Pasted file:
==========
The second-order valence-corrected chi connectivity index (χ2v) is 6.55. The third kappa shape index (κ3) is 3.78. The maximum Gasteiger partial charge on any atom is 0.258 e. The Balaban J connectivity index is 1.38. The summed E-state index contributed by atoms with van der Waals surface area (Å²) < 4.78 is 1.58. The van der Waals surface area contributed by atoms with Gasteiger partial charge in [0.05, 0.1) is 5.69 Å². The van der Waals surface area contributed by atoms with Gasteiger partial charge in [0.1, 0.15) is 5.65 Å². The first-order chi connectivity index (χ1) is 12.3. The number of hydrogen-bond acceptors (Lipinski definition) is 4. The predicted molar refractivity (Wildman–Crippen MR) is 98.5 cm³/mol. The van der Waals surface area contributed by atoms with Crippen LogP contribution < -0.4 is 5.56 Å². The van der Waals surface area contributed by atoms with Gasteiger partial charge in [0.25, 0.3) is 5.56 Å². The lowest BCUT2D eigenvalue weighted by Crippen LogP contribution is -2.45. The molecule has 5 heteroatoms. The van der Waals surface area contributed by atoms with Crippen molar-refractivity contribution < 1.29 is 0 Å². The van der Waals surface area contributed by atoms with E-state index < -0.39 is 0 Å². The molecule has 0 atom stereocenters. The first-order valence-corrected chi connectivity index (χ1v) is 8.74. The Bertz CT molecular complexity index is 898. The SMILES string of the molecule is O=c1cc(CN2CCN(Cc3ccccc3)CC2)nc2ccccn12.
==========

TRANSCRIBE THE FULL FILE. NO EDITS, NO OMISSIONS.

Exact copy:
The second-order valence-corrected chi connectivity index (χ2v) is 6.55. The third kappa shape index (κ3) is 3.78. The maximum Gasteiger partial charge on any atom is 0.258 e. The Balaban J connectivity index is 1.38. The summed E-state index contributed by atoms with van der Waals surface area (Å²) < 4.78 is 1.58. The van der Waals surface area contributed by atoms with Gasteiger partial charge in [0.05, 0.1) is 5.69 Å². The van der Waals surface area contributed by atoms with Gasteiger partial charge in [0.1, 0.15) is 5.65 Å². The first-order chi connectivity index (χ1) is 12.3. The number of hydrogen-bond acceptors (Lipinski definition) is 4. The predicted molar refractivity (Wildman–Crippen MR) is 98.5 cm³/mol. The van der Waals surface area contributed by atoms with Crippen LogP contribution < -0.4 is 5.56 Å². The van der Waals surface area contributed by atoms with Gasteiger partial charge in [0.25, 0.3) is 5.56 Å². The lowest BCUT2D eigenvalue weighted by Crippen LogP contribution is -2.45. The molecule has 5 heteroatoms. The van der Waals surface area contributed by atoms with Crippen molar-refractivity contribution < 1.29 is 0 Å². The van der Waals surface area contributed by atoms with E-state index < -0.39 is 0 Å². The molecule has 0 atom stereocenters. The first-order valence-corrected chi connectivity index (χ1v) is 8.74. The Bertz CT molecular complexity index is 898. The SMILES string of the molecule is O=c1cc(CN2CCN(Cc3ccccc3)CC2)nc2ccccn12.